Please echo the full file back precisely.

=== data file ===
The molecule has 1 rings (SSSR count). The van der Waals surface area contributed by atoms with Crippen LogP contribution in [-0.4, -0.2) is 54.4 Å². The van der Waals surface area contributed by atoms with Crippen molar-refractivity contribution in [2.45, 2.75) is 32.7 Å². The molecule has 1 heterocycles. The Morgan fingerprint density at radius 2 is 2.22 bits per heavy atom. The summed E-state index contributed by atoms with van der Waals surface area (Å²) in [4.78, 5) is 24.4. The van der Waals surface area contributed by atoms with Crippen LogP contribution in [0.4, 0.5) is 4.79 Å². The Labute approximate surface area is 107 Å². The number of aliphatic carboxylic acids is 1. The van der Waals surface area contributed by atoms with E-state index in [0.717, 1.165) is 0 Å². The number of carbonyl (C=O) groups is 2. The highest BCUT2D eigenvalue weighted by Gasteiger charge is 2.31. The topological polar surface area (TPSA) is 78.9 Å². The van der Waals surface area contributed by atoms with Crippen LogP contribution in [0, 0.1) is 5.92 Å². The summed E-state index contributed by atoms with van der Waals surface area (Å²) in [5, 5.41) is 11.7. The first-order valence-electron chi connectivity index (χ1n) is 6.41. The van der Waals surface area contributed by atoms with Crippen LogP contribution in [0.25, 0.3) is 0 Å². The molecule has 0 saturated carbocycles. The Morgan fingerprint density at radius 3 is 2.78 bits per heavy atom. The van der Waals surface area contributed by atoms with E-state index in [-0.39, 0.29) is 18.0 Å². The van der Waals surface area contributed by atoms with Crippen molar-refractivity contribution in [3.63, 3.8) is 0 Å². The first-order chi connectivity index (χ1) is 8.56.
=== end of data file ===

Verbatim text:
The molecule has 1 rings (SSSR count). The van der Waals surface area contributed by atoms with Crippen LogP contribution in [-0.4, -0.2) is 54.4 Å². The van der Waals surface area contributed by atoms with Crippen molar-refractivity contribution in [2.45, 2.75) is 32.7 Å². The molecule has 1 heterocycles. The Morgan fingerprint density at radius 2 is 2.22 bits per heavy atom. The summed E-state index contributed by atoms with van der Waals surface area (Å²) in [4.78, 5) is 24.4. The van der Waals surface area contributed by atoms with Crippen LogP contribution in [0.4, 0.5) is 4.79 Å². The Labute approximate surface area is 107 Å². The number of aliphatic carboxylic acids is 1. The van der Waals surface area contributed by atoms with E-state index in [0.717, 1.165) is 0 Å². The number of carbonyl (C=O) groups is 2. The highest BCUT2D eigenvalue weighted by Gasteiger charge is 2.31. The topological polar surface area (TPSA) is 78.9 Å². The van der Waals surface area contributed by atoms with Crippen LogP contribution in [0, 0.1) is 5.92 Å². The summed E-state index contributed by atoms with van der Waals surface area (Å²) in [5, 5.41) is 11.7. The first-order valence-electron chi connectivity index (χ1n) is 6.41. The van der Waals surface area contributed by atoms with Crippen LogP contribution in [0.25, 0.3) is 0 Å². The molecule has 0 saturated carbocycles. The Morgan fingerprint density at radius 3 is 2.78 bits per heavy atom. The van der Waals surface area contributed by atoms with E-state index in [-0.39, 0.29) is 18.0 Å². The van der Waals surface area contributed by atoms with Crippen molar-refractivity contribution in [3.63, 3.8) is 0 Å². The first-order chi connectivity index (χ1) is 8.56.